# Inverse of a symmetric positive definite matrix

If a matrix is symmetric and positive definite, determine if it is invertible and if its inverse matrix is symmetric and positive definite.

I know that if a matrix is symmetric and positive definite, than it's inverse matrix is also positive definite, based on a theorem. But I am not sure how to prove that the matrix even is invertible or that it's inverse matrix is also symmetric.

It would really help if someone explained this a bit. Thanks

• How do you talk about its inverse matrix according to your theorem then you asked if it's invertible or no? – user296113 May 19 '17 at 16:54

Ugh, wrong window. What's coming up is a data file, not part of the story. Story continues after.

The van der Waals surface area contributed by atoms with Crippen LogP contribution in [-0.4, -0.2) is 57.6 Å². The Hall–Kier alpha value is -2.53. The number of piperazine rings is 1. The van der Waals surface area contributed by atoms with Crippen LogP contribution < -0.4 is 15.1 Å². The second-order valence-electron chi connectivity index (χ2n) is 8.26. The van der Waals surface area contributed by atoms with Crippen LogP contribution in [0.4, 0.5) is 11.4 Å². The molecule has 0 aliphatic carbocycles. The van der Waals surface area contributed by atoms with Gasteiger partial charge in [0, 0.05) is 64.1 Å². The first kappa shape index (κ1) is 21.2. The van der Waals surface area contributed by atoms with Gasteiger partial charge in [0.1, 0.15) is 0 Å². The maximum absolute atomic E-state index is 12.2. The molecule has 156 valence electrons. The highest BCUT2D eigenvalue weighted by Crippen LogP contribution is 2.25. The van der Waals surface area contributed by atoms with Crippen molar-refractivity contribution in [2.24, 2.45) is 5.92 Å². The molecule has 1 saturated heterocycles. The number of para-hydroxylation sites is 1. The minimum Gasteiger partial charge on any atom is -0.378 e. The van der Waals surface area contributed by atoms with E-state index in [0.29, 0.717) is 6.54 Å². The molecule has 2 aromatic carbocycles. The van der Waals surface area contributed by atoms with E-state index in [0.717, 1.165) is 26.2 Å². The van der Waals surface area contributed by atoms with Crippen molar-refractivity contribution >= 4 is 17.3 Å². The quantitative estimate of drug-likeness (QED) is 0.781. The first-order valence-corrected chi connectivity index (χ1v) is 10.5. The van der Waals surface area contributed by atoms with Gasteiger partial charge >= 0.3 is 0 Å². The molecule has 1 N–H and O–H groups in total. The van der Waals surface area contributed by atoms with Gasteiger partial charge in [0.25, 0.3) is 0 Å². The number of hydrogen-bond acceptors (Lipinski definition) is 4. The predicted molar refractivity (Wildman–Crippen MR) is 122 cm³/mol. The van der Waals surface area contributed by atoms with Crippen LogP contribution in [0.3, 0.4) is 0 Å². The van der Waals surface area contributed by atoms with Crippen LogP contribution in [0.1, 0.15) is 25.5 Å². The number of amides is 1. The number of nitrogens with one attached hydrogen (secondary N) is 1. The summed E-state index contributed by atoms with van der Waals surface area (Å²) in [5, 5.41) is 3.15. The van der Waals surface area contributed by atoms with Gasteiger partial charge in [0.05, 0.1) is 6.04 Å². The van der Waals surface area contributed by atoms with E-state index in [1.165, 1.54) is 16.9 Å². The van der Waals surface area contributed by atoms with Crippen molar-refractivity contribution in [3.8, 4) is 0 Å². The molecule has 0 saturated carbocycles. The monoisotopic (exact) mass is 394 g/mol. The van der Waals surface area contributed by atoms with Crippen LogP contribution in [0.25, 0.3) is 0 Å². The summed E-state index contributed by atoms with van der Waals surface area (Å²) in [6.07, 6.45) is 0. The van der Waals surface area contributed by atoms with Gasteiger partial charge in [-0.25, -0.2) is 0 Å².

• If a matrix is not invertible, then it send some nonzero vector to zero, preventing it from being positive definite. Further, $(A^{-1})^T = (A^T)^{-1} = A^{-1}$, if $A$ is symmetric and invertible. – florence May 19 '17 at 16:56

We have $(A^{-1})^T = (A^T)^{-1}$ for any invertible matrix. It follows from this that if $A$ is invertible and symmetric $$(A^{-1})^T = (A^T)^{-1} = A^{-1}$$ so $A^{-1}$ is also symmetric. Further, if all eigenvalues of $A$ are positive, then $A^{-1}$ exists and all eigenvalues of $A^{-1}$ are positive since they are the reciprocals of the eigenvalues of $A$. Thus $A^{-1}$ is positive definite when $A$ is positive definite.
If A is positive definite matrix, then its eigenvalues are $\lambda_1, \dotsc, \lambda_n >0$ so,
\begin{equation} |A| = \prod_{i=1}^n \lambda_i > 0 \end{equation} and A is invertible. Moreover, eigenvalues of $A^{-1}$ are $\frac{1}{\lambda_i}>0$, hence $A^{-1}$ is positive definite. To see $A^{-1}$ is symmetric consider \begin{equation} A^{-1} = (A^T)^{-1}=(A^{-1})^T \end{equation}